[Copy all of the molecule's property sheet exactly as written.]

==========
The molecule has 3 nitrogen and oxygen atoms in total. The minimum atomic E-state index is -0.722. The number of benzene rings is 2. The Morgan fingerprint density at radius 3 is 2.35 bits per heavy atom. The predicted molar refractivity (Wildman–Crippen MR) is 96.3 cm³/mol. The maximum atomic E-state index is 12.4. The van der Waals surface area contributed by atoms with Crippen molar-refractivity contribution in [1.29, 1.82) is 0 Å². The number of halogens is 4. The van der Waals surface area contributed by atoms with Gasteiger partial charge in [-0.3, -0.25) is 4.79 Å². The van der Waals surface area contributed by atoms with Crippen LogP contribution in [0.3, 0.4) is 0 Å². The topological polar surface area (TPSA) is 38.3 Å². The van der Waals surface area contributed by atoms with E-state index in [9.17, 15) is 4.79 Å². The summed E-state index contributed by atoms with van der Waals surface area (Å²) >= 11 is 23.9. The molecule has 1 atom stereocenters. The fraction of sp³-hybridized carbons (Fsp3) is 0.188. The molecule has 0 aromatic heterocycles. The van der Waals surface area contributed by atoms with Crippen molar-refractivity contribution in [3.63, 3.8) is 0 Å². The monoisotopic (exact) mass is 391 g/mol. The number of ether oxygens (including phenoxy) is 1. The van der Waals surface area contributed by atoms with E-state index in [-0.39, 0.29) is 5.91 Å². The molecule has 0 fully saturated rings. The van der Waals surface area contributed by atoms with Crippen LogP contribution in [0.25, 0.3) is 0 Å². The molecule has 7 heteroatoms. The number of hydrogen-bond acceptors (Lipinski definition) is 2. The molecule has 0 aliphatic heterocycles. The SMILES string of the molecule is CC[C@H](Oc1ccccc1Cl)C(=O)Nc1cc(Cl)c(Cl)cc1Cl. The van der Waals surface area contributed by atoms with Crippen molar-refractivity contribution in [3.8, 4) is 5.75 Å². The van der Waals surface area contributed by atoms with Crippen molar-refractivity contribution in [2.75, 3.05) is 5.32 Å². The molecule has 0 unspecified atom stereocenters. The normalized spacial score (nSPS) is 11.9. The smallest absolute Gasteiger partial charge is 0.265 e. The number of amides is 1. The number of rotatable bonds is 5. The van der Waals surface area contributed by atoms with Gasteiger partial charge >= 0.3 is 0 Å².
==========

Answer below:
The molecule has 3 nitrogen and oxygen atoms in total. The minimum atomic E-state index is -0.722. The number of benzene rings is 2. The Morgan fingerprint density at radius 3 is 2.35 bits per heavy atom. The predicted molar refractivity (Wildman–Crippen MR) is 96.3 cm³/mol. The maximum atomic E-state index is 12.4. The van der Waals surface area contributed by atoms with Crippen molar-refractivity contribution in [1.29, 1.82) is 0 Å². The number of halogens is 4. The van der Waals surface area contributed by atoms with Gasteiger partial charge in [-0.3, -0.25) is 4.79 Å². The van der Waals surface area contributed by atoms with Crippen LogP contribution in [0.3, 0.4) is 0 Å². The topological polar surface area (TPSA) is 38.3 Å². The van der Waals surface area contributed by atoms with E-state index in [9.17, 15) is 4.79 Å². The summed E-state index contributed by atoms with van der Waals surface area (Å²) >= 11 is 23.9. The molecule has 1 atom stereocenters. The fraction of sp³-hybridized carbons (Fsp3) is 0.188. The molecule has 0 aromatic heterocycles. The van der Waals surface area contributed by atoms with Crippen molar-refractivity contribution in [3.63, 3.8) is 0 Å². The monoisotopic (exact) mass is 391 g/mol. The number of ether oxygens (including phenoxy) is 1. The van der Waals surface area contributed by atoms with E-state index in [-0.39, 0.29) is 5.91 Å². The molecule has 0 fully saturated rings. The van der Waals surface area contributed by atoms with Crippen LogP contribution in [0.25, 0.3) is 0 Å². The molecule has 7 heteroatoms. The number of hydrogen-bond acceptors (Lipinski definition) is 2. The molecule has 0 aliphatic heterocycles. The SMILES string of the molecule is CC[C@H](Oc1ccccc1Cl)C(=O)Nc1cc(Cl)c(Cl)cc1Cl. The van der Waals surface area contributed by atoms with Crippen molar-refractivity contribution in [3.8, 4) is 5.75 Å². The van der Waals surface area contributed by atoms with Crippen molar-refractivity contribution in [2.75, 3.05) is 5.32 Å². The molecule has 0 unspecified atom stereocenters. The normalized spacial score (nSPS) is 11.9. The smallest absolute Gasteiger partial charge is 0.265 e. The number of amides is 1. The number of rotatable bonds is 5. The van der Waals surface area contributed by atoms with Gasteiger partial charge >= 0.3 is 0 Å².